For every initial state where the value of `x` is positive, the meaning of Example 3 is a set containing only the stream that goes to line one, then line two, then returns the initial value of `x`. For every initial state where the value of `x` is not positive, the meaning of the program has to be the empty set: any stream would immediately start by violating an assumption.

Assumptions were used in Ball et al.'s "Automatic predicate abstraction of C programs" paper, which explains part of the theory behind the SLAM software verifier. In that work, they got rid of *all* of the `if` statements as a first step, replacing them with nondeterministic choices immediately followed by assumptions.^{2}

```
/* Example 4 */
1. if(*) {
assume(x > 0);
2. x += 5;
3. } else {
assume(x <= 0);
4. x = -x - 2;
5. }
6. return x;
```

The program in Example 4 is basically a degenerate nondeterministic program: its meaning is exactly equivalent to the deterministic Example 1.
On the other hand, if we remove the statement `assume(x <= 0)` after line 3 in Example 4, we have a nondeterministic program that is refined by many deterministic programs. For instance, the deterministic program in Example 1 refines Example 4 without the `assume(x <= 0)`, but so do Examples 5 and 6:

```
/* Example 5 */
1. x = x;
4. x = -x - 2;
6. return x;
/* Example 6 */
1. if(x > 100) {
2. x += 5;
3. } else {
4. x = -x - 2;
5. }
6. return x;
```

Example 4 as it was presented shows how `assume()` together with nondeterministic choice can encode normal `if` statements. We could also define an statement `impossible` and say that a stream just cannot ever reach an `impossible` statement. Impossibility can be defined in terms of `assume` - `impossible` is equivalent to `assume(false)`. Alternatively, we can use impossibility to define assumptions - `assume(e)` is equivalent to `if(e) { impossible; }`. So there's a bit of a chicken-and-egg issue: I'm not totally sure whether we should build in `impossible`/`if` combination and use it to define `assume()` or whether we should build in `assume()` and use it to define `impossible` and `if` statements. It probably doesn't matter.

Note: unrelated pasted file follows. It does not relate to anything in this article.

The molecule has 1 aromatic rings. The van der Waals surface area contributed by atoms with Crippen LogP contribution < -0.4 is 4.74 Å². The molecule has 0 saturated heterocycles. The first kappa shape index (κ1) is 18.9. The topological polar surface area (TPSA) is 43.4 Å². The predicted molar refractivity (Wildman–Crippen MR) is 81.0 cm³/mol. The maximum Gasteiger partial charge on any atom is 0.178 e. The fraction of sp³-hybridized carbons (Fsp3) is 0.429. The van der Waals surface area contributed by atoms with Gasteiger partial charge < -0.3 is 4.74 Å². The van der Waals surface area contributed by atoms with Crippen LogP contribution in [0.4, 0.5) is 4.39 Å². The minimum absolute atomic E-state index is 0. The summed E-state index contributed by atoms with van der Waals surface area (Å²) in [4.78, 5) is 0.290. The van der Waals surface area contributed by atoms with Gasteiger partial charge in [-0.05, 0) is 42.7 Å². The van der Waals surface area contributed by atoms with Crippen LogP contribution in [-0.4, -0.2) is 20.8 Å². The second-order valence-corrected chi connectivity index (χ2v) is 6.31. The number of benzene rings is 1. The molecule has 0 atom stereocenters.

### Assert/abort

In "Automatic predicate abstraction of C programs," `assert()` statements are understood to be the things that are supposed to be avoided. However, in Leino's work, they have a meaning of absolute and unbounded nondeterminism, which is the interpretation I want to use. If the expression `e` in an `assert(e)` statement evaluates to false, anything can happen - it's as if we could jump to an arbitrary point in memory and start executing code; absolutely any deterministic program that refines a nondeterministic program up to the point where the nondeterministic program fails an assertion will definitely refine that nondeterministic program.